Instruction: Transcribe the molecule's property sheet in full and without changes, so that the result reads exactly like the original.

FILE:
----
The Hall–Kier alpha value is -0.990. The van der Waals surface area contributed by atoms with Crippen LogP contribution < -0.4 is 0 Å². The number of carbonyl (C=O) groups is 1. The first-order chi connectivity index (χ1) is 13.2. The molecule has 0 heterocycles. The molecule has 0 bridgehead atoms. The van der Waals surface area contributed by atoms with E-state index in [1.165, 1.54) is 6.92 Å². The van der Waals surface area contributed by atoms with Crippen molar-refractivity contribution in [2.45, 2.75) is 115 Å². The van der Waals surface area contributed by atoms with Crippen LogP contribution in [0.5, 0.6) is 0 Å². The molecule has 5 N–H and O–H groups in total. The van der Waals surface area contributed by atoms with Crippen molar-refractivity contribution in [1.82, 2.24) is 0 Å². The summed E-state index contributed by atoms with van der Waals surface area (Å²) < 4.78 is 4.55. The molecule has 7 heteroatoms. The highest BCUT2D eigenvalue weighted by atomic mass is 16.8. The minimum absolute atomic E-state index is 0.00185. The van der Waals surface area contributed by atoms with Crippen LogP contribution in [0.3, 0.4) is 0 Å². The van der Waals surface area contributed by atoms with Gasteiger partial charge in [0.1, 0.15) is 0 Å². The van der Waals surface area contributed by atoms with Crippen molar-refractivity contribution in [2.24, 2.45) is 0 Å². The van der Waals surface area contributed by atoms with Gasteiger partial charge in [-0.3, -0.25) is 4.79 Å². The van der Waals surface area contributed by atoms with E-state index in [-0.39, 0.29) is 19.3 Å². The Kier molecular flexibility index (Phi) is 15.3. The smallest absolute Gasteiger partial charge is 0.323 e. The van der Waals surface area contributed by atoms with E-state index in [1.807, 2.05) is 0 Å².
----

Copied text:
The Hall–Kier alpha value is -0.990. The van der Waals surface area contributed by atoms with Crippen LogP contribution < -0.4 is 0 Å². The number of carbonyl (C=O) groups is 1. The first-order chi connectivity index (χ1) is 13.2. The molecule has 0 heterocycles. The molecule has 0 bridgehead atoms. The van der Waals surface area contributed by atoms with E-state index in [1.165, 1.54) is 6.92 Å². The van der Waals surface area contributed by atoms with Crippen molar-refractivity contribution in [2.45, 2.75) is 115 Å². The van der Waals surface area contributed by atoms with Crippen LogP contribution in [0.5, 0.6) is 0 Å². The molecule has 5 N–H and O–H groups in total. The van der Waals surface area contributed by atoms with Crippen molar-refractivity contribution in [1.82, 2.24) is 0 Å². The summed E-state index contributed by atoms with van der Waals surface area (Å²) < 4.78 is 4.55. The molecule has 7 heteroatoms. The highest BCUT2D eigenvalue weighted by atomic mass is 16.8. The minimum absolute atomic E-state index is 0.00185. The van der Waals surface area contributed by atoms with Crippen LogP contribution in [0.3, 0.4) is 0 Å². The van der Waals surface area contributed by atoms with Gasteiger partial charge in [0.1, 0.15) is 0 Å². The van der Waals surface area contributed by atoms with Crippen molar-refractivity contribution in [2.24, 2.45) is 0 Å². The van der Waals surface area contributed by atoms with Gasteiger partial charge in [-0.3, -0.25) is 4.79 Å². The van der Waals surface area contributed by atoms with E-state index in [-0.39, 0.29) is 19.3 Å². The Kier molecular flexibility index (Phi) is 15.3. The smallest absolute Gasteiger partial charge is 0.323 e. The van der Waals surface area contributed by atoms with E-state index in [1.807, 2.05) is 0 Å².